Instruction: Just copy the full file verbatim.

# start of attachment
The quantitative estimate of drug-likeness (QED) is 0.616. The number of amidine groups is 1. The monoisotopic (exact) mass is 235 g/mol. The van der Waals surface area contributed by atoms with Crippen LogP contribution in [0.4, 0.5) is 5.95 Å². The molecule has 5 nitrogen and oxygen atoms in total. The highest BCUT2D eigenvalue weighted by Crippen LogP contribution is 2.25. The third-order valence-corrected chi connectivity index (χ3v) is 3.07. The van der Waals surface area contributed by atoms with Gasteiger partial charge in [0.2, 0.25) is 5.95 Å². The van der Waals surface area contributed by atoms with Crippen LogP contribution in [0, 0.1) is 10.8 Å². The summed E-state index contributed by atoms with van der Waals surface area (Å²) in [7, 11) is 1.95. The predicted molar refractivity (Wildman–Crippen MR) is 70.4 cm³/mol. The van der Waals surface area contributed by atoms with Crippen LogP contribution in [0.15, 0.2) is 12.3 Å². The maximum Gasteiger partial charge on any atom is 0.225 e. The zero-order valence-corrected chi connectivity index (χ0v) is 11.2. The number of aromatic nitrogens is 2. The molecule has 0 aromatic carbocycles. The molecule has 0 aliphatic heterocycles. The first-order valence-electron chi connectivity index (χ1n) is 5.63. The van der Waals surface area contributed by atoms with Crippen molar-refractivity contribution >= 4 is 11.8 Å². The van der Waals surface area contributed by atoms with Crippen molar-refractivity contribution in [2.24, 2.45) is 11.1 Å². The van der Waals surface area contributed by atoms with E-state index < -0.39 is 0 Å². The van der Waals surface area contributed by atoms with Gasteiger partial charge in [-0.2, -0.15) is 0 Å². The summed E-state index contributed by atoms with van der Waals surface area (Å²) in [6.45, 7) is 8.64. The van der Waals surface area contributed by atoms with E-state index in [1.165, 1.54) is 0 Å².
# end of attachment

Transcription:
The quantitative estimate of drug-likeness (QED) is 0.616. The number of amidine groups is 1. The monoisotopic (exact) mass is 235 g/mol. The van der Waals surface area contributed by atoms with Crippen LogP contribution in [0.4, 0.5) is 5.95 Å². The molecule has 5 nitrogen and oxygen atoms in total. The highest BCUT2D eigenvalue weighted by Crippen LogP contribution is 2.25. The third-order valence-corrected chi connectivity index (χ3v) is 3.07. The van der Waals surface area contributed by atoms with Gasteiger partial charge in [0.2, 0.25) is 5.95 Å². The van der Waals surface area contributed by atoms with Crippen LogP contribution in [0, 0.1) is 10.8 Å². The summed E-state index contributed by atoms with van der Waals surface area (Å²) in [7, 11) is 1.95. The predicted molar refractivity (Wildman–Crippen MR) is 70.4 cm³/mol. The van der Waals surface area contributed by atoms with Crippen LogP contribution in [0.15, 0.2) is 12.3 Å². The maximum Gasteiger partial charge on any atom is 0.225 e. The zero-order valence-corrected chi connectivity index (χ0v) is 11.2. The number of aromatic nitrogens is 2. The molecule has 0 aromatic carbocycles. The molecule has 0 aliphatic heterocycles. The first-order valence-electron chi connectivity index (χ1n) is 5.63. The van der Waals surface area contributed by atoms with Crippen molar-refractivity contribution >= 4 is 11.8 Å². The van der Waals surface area contributed by atoms with Crippen molar-refractivity contribution in [2.24, 2.45) is 11.1 Å². The van der Waals surface area contributed by atoms with E-state index < -0.39 is 0 Å². The van der Waals surface area contributed by atoms with Gasteiger partial charge in [-0.2, -0.15) is 0 Å². The summed E-state index contributed by atoms with van der Waals surface area (Å²) in [6.45, 7) is 8.64. The van der Waals surface area contributed by atoms with E-state index in [1.165, 1.54) is 0 Å².